The Quest for Justice

The Quest for Justice

Ken Crispin, Scribe

In its inaugural Assembly the Uniting Church pledged itself “to seek the correction of injustices wherever they occur”.

Since 1977 many church members have been active advocates for justice. Less emphasis has been placed on encouraging church members to become the decision makers, who are often criticised as the source of injustices.

Consequently Ken Crispin’s The Quest for Justice is a book of great importance for all church folk who seek justice.

He has been an advocate in our adversarial system of criminal justice, both as defence counsel and as Director of Public Prosecutions in the Australian Capital Territory, an advocate for law reform as chair of the ACT Law Reform Commission, and a decision maker as a judge of the Supreme Court of the ACT and then as President of the ACT Court of Appeal.

To provide a sound theoretical basis for these activities he has a PhD in ethics and lists theology as one of his recreational interests.

After an introduction, the intellectual challenge of the book is expressed in five chapters, headed:

  • The Law: does it reflect our values?
  • Our System of Justice: is it just or just adversarial?
  • Sentencing: have we lost our way?
  • The war on drugs: are our strategies sound?
  • The War on Terror: or a surrender of rights?

The questions reflect concerns that people in the community express. Dr Crispin looks seriously at the issues that are raised by the concerns and offers his own responses.

He recognises that he is touching on only a small number of challenges to our ideas of justice that contemporary life presents. It is unlikely that any reader will agree with every opinion he expresses, but it is also unlikely that any reader will remain unchallenged by his skilful blend of scholarly wisdom and practical experience.

An example of his style can be taken from the discussion about law and morality: “While morality involves questions of how people should choose to behave, the law is concerned only with how people should be compelled to behave.”
Certainly not new ideas, but how clearly and succinctly they are expressed!

This ability makes this a very readable book. The many examples of the problems which decision makers face in responding to human behaviour give content to our quest for justice. The quest takes place among the varied and conflicting capacities and expectations human beings present.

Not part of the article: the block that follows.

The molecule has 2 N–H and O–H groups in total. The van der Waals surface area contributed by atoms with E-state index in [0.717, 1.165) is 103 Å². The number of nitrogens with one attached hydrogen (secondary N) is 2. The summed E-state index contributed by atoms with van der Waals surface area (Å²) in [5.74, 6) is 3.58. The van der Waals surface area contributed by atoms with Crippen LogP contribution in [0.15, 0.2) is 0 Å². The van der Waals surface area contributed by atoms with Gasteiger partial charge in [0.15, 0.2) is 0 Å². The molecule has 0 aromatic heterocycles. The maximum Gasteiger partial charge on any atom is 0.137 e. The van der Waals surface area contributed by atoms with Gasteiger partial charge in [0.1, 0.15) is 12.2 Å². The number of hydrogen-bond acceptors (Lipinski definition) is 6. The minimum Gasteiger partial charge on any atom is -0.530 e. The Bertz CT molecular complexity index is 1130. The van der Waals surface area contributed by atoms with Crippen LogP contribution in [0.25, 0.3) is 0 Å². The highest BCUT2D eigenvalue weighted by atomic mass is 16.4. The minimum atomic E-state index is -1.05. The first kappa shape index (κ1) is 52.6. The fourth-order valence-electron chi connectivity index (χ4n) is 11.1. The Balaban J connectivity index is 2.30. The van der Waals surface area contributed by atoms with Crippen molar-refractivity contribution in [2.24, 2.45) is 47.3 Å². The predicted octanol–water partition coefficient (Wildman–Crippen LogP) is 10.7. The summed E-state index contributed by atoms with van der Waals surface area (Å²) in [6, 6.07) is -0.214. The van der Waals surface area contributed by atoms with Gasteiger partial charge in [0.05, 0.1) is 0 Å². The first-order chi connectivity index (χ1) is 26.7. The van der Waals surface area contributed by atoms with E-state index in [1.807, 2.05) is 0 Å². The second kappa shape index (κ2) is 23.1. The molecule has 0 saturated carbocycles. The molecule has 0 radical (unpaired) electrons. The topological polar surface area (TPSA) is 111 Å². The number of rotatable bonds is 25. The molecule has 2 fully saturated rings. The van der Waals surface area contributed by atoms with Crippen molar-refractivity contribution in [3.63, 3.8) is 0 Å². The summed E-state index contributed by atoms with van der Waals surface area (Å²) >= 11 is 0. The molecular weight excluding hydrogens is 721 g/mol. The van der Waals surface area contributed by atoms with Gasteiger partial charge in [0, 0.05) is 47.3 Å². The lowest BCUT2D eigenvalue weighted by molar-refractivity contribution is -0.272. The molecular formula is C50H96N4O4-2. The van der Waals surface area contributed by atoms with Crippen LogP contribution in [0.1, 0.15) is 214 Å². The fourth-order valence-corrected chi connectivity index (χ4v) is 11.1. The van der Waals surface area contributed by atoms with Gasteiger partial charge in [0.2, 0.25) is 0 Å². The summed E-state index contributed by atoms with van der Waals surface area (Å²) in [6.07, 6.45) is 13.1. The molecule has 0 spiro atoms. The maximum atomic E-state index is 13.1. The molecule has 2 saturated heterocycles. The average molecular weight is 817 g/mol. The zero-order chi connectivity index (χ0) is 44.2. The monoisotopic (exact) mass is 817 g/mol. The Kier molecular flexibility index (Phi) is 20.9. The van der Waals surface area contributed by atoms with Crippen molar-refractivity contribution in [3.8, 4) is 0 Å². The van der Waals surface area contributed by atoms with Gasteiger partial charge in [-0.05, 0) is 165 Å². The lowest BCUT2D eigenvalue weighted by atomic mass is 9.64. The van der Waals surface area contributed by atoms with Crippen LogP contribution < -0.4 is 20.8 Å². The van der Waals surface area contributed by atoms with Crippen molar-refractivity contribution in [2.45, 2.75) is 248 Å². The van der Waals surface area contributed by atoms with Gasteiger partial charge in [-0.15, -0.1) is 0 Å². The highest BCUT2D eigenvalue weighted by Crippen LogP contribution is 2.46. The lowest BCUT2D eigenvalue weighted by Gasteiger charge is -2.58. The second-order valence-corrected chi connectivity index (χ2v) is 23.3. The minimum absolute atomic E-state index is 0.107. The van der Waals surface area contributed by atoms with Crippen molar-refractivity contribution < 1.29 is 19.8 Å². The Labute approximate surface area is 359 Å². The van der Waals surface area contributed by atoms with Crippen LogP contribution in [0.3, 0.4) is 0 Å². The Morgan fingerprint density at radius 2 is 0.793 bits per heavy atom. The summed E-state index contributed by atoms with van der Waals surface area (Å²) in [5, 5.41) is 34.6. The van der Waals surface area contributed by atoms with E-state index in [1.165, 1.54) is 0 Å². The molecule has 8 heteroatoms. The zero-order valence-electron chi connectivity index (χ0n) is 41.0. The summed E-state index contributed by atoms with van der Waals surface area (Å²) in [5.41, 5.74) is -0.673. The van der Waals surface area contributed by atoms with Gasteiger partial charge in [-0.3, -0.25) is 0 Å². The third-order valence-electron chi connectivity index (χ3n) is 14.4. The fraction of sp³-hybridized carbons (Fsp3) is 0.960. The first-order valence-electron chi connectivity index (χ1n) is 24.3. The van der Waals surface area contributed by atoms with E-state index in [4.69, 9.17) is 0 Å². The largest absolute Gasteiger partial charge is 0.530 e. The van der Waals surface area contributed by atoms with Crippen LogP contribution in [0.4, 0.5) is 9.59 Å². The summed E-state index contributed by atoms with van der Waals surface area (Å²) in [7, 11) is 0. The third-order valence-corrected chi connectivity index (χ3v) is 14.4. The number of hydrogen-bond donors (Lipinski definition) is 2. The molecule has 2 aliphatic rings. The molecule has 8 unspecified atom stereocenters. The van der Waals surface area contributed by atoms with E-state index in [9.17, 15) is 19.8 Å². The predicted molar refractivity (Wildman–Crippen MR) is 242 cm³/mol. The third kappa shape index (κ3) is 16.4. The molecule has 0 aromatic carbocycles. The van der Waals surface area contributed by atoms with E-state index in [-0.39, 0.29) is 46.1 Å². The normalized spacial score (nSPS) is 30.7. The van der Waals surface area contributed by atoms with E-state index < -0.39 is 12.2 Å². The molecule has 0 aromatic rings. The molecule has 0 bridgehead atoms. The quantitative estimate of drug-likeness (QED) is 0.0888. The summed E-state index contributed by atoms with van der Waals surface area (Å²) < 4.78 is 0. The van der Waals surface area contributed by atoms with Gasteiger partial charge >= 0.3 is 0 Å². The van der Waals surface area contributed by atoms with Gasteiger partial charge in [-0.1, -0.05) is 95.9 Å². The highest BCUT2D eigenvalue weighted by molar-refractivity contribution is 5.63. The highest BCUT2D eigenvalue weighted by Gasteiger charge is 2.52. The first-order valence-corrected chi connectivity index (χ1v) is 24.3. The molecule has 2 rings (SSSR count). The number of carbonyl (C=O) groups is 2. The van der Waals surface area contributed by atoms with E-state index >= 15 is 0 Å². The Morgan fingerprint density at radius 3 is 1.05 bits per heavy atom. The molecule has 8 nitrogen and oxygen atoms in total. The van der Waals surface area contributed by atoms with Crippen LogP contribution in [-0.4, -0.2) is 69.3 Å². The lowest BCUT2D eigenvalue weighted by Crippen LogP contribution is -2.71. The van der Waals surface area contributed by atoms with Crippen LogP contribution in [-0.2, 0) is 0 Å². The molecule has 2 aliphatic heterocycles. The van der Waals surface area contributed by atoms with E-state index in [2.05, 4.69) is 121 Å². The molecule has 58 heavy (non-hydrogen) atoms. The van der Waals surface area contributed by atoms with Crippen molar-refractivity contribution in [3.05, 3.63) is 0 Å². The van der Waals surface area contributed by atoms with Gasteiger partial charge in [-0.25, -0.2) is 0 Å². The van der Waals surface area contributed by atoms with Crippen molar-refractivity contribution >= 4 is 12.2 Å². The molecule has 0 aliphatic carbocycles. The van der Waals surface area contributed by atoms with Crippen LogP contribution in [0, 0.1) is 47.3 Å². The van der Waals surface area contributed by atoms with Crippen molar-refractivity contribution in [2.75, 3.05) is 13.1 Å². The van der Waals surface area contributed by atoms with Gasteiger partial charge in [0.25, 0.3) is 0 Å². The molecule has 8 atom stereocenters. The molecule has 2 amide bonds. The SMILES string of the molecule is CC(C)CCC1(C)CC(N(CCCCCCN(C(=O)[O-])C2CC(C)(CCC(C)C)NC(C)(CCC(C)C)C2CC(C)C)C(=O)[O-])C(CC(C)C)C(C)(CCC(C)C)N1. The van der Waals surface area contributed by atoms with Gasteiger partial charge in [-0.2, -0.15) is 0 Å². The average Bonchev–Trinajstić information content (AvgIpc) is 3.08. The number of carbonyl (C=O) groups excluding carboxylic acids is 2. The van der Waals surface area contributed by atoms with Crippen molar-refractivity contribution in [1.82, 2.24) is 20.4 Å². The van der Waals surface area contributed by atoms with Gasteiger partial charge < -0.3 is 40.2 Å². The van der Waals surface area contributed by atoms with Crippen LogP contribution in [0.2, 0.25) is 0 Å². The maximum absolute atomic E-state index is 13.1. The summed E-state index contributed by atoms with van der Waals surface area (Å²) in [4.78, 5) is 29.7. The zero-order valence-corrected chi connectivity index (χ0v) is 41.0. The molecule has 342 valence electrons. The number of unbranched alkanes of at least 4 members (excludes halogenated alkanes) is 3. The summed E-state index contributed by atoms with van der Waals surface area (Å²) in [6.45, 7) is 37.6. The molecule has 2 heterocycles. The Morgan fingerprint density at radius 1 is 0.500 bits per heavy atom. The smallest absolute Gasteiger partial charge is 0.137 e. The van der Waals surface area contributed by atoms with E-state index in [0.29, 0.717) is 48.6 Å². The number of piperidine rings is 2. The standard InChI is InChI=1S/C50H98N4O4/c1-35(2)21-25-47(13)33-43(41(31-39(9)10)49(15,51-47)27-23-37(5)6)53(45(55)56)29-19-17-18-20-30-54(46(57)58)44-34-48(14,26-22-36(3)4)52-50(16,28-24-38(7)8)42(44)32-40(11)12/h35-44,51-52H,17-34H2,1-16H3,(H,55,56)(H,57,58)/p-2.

For example, when we have asked the question, “Why do young people take illegal drugs?”, what do we do with the answer? Do needle exchange programs and self-injection centres have a place in our answer?

How should the criminal justice system respond to mental illness? This issue goes beyond the commission of serious criminal offences and into drug taking, homelessness and sociable interaction.

Are you comfortable with the way the War on Terror has been and is being waged? Is there in fact any war? Would a Bill of Rights make any difference when the USA, which has such a Bill in its Constitution, has been able to establish the Guantanamo Bay Detention Centre?

These, and many other lively questions, confront us in our commitment to correcting injustices wherever they occur and Ken Crispin is a learned and respected companion on our quest.

The Hon. Alan Demack AO served as a judge for 28 years, including the District Court of Queensland, the Family Court of Australia and the Supreme Court of Queensland. He was Queensland’s first Integrity Commissioner. He has been a Lay preacher for 51 years and a member of the Roman Catholic/Uniting Church National Dialogue since 1993.

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